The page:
OBJECTIVE: To identify threshold values of prostate-specific antigen (PSA) levels and PSA velocity (PSAV) to optimize the assessment of the risk of prostate cancer in young men, as prostate cancer is detected increasingly in men aged <50 years. PATIENTS AND METHODS: Data for a group of 12 078 men, including 1622 with prostate cancer, were retrieved from the Duke Prostate Center Database. Based on the latest date for a PSA assay, these men were divided into two age groups of <50 and ≥ 50 years, with 904 and 11 174 men in each group, respectively. Receiver operating characteristic curves (ROC) of PSA and PSAV were calculated and the cancer risk was assessed. RESULTS: The prevalence of prostate cancer was 4.4% (40 men) for men aged <50 years and 14.2% (1582 men) for men aged ≥ 50 years. For the group with cancer the median PSA in men aged <50 years was significantly lower than that in men aged ≥ 50 (1.3 vs 6.3 ng/mL, P < 0.001). ROC curves of PSA and PSAV showed a breakpoint at a PSA level of 2.3 ng/mL and a PSAV of 0.60 ng/mL/year for men aged <50 years. Both the sensitivity and specificity in the younger group at a PSA level of 2.5 ng/mL were higher than in the older group. CONCLUSIONS: In men aged <50 years the operating characteristics of PSA are more sensitive and specific than in older men. Diagnostic PSA levels in men aged <50 years are significantly lower than suggested by guidelines. Using a 2.0-2.5 ng/mL PSA level threshold for biopsy in men aged <50 years and a PSAV threshold lower than the traditional 0.75 ng/mL/year is reasonable in contemporary practice. Further studies are warranted to validate these thresholds.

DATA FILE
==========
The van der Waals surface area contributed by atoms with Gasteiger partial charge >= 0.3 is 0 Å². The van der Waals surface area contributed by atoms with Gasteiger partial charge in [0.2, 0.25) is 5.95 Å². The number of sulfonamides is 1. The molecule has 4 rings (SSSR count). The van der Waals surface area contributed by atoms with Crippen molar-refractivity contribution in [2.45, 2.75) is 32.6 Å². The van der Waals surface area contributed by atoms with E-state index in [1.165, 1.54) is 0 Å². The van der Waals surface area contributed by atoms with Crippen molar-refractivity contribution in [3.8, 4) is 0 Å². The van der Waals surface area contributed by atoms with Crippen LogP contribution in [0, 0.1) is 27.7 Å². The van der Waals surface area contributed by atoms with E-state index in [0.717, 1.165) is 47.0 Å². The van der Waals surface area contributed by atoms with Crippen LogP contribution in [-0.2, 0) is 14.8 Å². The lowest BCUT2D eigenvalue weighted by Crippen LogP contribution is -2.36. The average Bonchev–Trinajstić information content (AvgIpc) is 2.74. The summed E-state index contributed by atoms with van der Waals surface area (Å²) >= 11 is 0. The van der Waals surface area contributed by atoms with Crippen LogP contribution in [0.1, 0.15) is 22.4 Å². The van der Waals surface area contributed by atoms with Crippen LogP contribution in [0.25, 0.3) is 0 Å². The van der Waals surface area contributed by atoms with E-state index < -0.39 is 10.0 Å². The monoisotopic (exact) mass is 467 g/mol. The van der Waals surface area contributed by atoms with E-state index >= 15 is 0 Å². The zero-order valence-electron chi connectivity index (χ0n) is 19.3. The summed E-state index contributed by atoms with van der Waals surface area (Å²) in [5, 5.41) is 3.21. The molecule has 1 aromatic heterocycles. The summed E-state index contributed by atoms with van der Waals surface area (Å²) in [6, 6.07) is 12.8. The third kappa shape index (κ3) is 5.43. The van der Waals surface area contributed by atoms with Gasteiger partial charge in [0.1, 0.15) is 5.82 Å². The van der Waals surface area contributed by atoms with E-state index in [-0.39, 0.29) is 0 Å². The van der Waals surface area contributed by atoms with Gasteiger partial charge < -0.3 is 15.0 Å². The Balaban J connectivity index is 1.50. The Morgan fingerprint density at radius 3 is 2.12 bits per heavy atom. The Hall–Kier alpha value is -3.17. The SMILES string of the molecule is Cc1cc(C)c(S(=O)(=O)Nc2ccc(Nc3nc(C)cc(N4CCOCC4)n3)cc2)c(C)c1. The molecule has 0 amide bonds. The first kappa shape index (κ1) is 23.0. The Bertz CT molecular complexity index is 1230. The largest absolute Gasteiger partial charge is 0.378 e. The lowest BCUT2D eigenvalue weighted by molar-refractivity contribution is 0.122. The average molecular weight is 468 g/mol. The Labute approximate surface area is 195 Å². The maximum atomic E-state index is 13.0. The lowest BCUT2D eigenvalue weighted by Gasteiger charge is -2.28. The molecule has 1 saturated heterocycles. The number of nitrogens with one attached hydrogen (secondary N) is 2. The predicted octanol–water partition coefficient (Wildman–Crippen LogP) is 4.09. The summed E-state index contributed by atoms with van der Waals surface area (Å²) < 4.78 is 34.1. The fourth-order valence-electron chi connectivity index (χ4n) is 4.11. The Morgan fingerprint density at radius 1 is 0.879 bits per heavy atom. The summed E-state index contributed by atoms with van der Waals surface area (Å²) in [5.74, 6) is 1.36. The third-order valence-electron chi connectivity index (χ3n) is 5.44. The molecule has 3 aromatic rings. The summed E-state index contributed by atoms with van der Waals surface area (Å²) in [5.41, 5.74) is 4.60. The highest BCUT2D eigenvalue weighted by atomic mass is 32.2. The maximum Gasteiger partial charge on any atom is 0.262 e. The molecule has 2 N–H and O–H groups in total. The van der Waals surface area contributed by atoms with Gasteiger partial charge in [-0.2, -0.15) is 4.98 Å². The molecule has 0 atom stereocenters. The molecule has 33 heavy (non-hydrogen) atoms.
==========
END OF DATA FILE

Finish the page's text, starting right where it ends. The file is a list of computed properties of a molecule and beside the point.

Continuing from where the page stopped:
- Age-adjusted PSA levels
- PSA velocity